“Sure, no problem. Whenever it’s good for you,’ he said.

I wrote down Tim’s number from the screen readout, ended the call, and handed the phone to Margie. I signed the papers she pulled out of my file. She put them back in the folder, patted me comfortingly on the arm, and left me to my packing. “I’ll need your ID card too. You can leave it at the front desk when you leave. Sorry. I hope things work out,” she said before walking away.

I started putting the very few possessions I had in the box while trying to collect my thoughts. Elaine from Accounting came walking up to my desk.

Elaine was probably in her late-twenties, although whenever we talked she mentioned yoga and weekend hikes and bike rides, so she might have been older and just in great shape. She wore her blonde hair short, cut above the ears, parted on left with the top hair sweeping across her forehead. She was probably the nicest person I’d met at the Sentinel.

“Gee, Wes. Real sorry to hear the bad news. Looks like it was quite a shock.”

It took me a moment to realize she was talking about me being fired, not Stevie’s murder.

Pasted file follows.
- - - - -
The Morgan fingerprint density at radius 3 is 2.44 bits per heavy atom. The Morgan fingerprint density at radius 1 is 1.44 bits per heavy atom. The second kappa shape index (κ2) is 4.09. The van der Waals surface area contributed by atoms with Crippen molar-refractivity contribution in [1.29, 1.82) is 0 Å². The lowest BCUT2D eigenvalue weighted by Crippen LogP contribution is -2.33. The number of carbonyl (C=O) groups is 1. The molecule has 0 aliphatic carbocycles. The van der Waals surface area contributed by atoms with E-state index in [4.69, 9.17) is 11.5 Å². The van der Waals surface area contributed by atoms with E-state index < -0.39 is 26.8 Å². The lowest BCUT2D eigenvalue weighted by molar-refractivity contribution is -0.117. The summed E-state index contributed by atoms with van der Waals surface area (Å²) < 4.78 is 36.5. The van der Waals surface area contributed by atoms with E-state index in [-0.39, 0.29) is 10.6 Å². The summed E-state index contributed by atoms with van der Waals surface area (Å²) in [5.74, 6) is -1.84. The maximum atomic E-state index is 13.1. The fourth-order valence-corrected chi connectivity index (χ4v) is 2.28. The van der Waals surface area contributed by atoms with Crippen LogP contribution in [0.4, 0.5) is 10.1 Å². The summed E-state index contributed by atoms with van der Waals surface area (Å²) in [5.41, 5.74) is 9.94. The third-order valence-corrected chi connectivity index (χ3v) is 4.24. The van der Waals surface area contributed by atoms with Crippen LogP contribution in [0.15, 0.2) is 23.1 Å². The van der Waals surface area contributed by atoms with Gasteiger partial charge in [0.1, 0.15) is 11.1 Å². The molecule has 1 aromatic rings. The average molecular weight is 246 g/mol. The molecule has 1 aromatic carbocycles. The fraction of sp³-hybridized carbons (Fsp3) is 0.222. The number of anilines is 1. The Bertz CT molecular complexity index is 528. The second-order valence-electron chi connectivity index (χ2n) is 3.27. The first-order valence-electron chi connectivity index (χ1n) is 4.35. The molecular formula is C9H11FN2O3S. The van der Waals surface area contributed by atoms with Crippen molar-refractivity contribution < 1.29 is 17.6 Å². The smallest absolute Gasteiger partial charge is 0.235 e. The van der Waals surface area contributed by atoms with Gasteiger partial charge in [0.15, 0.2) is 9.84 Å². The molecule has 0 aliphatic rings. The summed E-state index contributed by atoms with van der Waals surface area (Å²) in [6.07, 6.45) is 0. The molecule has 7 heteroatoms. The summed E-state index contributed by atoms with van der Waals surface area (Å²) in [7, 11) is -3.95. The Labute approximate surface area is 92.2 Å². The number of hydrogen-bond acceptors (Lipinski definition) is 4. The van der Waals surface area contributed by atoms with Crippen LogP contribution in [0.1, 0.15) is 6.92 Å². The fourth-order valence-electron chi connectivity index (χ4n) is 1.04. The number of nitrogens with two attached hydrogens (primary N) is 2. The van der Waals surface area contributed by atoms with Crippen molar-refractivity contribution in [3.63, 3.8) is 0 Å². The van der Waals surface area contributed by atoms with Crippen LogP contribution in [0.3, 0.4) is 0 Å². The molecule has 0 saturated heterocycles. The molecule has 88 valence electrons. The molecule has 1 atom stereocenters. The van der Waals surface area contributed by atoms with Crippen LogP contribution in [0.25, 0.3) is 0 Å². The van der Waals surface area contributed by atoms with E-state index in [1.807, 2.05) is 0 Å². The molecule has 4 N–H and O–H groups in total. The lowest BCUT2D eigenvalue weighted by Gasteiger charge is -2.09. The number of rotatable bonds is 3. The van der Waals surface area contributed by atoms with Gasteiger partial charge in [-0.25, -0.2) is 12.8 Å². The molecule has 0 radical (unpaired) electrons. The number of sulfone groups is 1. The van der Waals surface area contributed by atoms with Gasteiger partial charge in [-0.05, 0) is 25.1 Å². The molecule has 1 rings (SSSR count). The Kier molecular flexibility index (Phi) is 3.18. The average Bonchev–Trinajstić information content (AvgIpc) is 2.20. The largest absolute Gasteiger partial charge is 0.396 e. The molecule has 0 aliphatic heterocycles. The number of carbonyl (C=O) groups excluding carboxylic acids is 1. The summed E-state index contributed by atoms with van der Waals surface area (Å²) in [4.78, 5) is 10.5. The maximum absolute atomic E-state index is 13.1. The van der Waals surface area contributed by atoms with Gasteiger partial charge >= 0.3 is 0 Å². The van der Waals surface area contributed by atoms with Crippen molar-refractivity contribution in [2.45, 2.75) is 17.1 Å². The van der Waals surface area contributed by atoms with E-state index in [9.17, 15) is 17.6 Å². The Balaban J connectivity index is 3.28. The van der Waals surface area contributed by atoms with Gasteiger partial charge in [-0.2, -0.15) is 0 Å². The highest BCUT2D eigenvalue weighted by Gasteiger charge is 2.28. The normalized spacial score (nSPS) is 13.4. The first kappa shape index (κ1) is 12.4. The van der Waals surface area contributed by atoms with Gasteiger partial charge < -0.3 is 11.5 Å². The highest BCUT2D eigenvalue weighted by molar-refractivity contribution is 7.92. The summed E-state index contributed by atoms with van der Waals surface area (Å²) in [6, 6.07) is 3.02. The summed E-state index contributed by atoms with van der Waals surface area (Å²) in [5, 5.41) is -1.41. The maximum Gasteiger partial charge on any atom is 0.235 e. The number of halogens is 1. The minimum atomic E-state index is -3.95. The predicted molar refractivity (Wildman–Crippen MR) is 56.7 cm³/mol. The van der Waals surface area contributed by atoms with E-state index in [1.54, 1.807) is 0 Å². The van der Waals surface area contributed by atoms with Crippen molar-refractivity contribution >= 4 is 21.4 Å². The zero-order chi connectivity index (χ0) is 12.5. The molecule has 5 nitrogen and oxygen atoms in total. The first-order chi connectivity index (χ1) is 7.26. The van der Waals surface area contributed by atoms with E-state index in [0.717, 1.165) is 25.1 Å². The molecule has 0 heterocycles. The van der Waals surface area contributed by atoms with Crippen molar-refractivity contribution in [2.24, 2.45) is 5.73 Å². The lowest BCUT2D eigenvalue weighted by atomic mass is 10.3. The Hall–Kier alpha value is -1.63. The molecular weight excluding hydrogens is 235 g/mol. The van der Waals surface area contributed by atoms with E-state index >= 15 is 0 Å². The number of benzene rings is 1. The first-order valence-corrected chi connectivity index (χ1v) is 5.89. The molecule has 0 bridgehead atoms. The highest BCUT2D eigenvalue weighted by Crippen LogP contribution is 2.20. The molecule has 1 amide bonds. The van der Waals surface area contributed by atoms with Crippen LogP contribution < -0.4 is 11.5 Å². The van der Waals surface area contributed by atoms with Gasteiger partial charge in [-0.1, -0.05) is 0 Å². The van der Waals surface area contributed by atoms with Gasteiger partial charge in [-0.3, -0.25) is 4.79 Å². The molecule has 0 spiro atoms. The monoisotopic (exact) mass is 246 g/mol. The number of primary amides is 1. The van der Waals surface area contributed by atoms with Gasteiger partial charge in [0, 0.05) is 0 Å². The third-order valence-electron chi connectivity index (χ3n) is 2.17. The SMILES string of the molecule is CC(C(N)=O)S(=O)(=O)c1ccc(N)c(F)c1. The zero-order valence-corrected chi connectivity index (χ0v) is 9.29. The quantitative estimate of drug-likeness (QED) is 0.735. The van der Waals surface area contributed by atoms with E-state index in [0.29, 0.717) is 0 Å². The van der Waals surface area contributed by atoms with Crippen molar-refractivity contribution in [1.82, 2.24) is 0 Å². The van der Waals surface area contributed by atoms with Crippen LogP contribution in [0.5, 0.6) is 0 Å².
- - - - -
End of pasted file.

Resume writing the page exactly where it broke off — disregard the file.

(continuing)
“What? Oh, the job. No, it’s not a big deal, just goes with the territory sometimes.”

She handed me my last paycheck. “I’ve got some other bad news.”

“Really, what’s that?”

“You just missed out on Rollie’s stain pool. You were close, but it turns out that today he had a few slices of cherry pie for breakfast, so it’s a cherry stain, not raspberry. Pretty close, though.”

“Pie for breakfast?” I asked absently.

“Probably how he keeps that boyish figure. Anyway, good luck,” she said with a smile and a pat on my upper arm as she turned and walked away.

I finished packing the file box and put the lid on it. I looked up and standing in his open doorway was Rollie, watching me, a smug look on his jowly face. I looked at the stain on his shirt. That about summed up my sad-sack life. A guy like Rollie pigged out on a pie full of cherries while I got a large slice of the humble variety.

© 2017 by John Essick